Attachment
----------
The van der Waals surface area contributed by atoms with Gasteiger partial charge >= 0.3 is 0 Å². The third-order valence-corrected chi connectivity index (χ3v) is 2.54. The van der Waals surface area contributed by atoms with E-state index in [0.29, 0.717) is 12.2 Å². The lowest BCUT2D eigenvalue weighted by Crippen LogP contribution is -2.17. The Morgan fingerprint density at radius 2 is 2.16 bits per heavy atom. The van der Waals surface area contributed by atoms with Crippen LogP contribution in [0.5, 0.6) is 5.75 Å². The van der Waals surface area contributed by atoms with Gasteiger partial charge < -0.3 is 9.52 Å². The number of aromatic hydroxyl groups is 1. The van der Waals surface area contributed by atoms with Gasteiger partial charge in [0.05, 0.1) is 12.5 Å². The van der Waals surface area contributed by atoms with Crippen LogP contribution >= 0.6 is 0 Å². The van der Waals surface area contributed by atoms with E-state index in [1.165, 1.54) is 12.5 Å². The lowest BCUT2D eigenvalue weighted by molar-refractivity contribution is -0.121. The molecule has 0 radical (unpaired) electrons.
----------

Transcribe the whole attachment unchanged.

The van der Waals surface area contributed by atoms with Gasteiger partial charge >= 0.3 is 0 Å². The third-order valence-corrected chi connectivity index (χ3v) is 2.54. The van der Waals surface area contributed by atoms with E-state index in [0.29, 0.717) is 12.2 Å². The lowest BCUT2D eigenvalue weighted by Crippen LogP contribution is -2.17. The Morgan fingerprint density at radius 2 is 2.16 bits per heavy atom. The van der Waals surface area contributed by atoms with Crippen LogP contribution in [0.5, 0.6) is 5.75 Å². The van der Waals surface area contributed by atoms with Gasteiger partial charge < -0.3 is 9.52 Å². The number of aromatic hydroxyl groups is 1. The van der Waals surface area contributed by atoms with Gasteiger partial charge in [0.05, 0.1) is 12.5 Å². The van der Waals surface area contributed by atoms with Crippen LogP contribution >= 0.6 is 0 Å². The van der Waals surface area contributed by atoms with E-state index in [1.165, 1.54) is 12.5 Å². The lowest BCUT2D eigenvalue weighted by molar-refractivity contribution is -0.121. The molecule has 0 radical (unpaired) electrons.